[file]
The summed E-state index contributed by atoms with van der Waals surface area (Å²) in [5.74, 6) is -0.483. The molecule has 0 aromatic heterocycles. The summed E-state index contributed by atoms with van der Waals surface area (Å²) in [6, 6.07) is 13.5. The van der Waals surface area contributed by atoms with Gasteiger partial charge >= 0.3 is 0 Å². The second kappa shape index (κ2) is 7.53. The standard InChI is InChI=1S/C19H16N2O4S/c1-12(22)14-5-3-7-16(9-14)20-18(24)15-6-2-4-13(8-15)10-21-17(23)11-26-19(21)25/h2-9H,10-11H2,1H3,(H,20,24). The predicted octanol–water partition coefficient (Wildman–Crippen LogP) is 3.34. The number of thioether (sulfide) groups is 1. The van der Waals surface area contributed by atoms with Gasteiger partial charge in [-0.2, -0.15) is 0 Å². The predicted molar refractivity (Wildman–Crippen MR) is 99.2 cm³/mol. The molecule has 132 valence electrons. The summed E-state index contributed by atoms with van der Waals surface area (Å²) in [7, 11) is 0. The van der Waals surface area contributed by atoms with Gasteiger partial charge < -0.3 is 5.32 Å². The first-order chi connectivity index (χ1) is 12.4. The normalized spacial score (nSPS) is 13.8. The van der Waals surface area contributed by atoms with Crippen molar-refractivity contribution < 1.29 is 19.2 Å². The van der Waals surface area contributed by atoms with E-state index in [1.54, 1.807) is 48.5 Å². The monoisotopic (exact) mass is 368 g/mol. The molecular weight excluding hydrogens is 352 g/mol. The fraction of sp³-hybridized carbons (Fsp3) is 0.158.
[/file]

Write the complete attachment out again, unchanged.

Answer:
The summed E-state index contributed by atoms with van der Waals surface area (Å²) in [5.74, 6) is -0.483. The molecule has 0 aromatic heterocycles. The summed E-state index contributed by atoms with van der Waals surface area (Å²) in [6, 6.07) is 13.5. The van der Waals surface area contributed by atoms with Gasteiger partial charge >= 0.3 is 0 Å². The second kappa shape index (κ2) is 7.53. The standard InChI is InChI=1S/C19H16N2O4S/c1-12(22)14-5-3-7-16(9-14)20-18(24)15-6-2-4-13(8-15)10-21-17(23)11-26-19(21)25/h2-9H,10-11H2,1H3,(H,20,24). The predicted octanol–water partition coefficient (Wildman–Crippen LogP) is 3.34. The number of thioether (sulfide) groups is 1. The van der Waals surface area contributed by atoms with Gasteiger partial charge in [-0.2, -0.15) is 0 Å². The predicted molar refractivity (Wildman–Crippen MR) is 99.2 cm³/mol. The molecule has 132 valence electrons. The summed E-state index contributed by atoms with van der Waals surface area (Å²) in [7, 11) is 0. The van der Waals surface area contributed by atoms with Gasteiger partial charge < -0.3 is 5.32 Å². The first-order chi connectivity index (χ1) is 12.4. The normalized spacial score (nSPS) is 13.8. The van der Waals surface area contributed by atoms with Crippen molar-refractivity contribution < 1.29 is 19.2 Å². The van der Waals surface area contributed by atoms with E-state index in [1.54, 1.807) is 48.5 Å². The monoisotopic (exact) mass is 368 g/mol. The molecular weight excluding hydrogens is 352 g/mol. The fraction of sp³-hybridized carbons (Fsp3) is 0.158.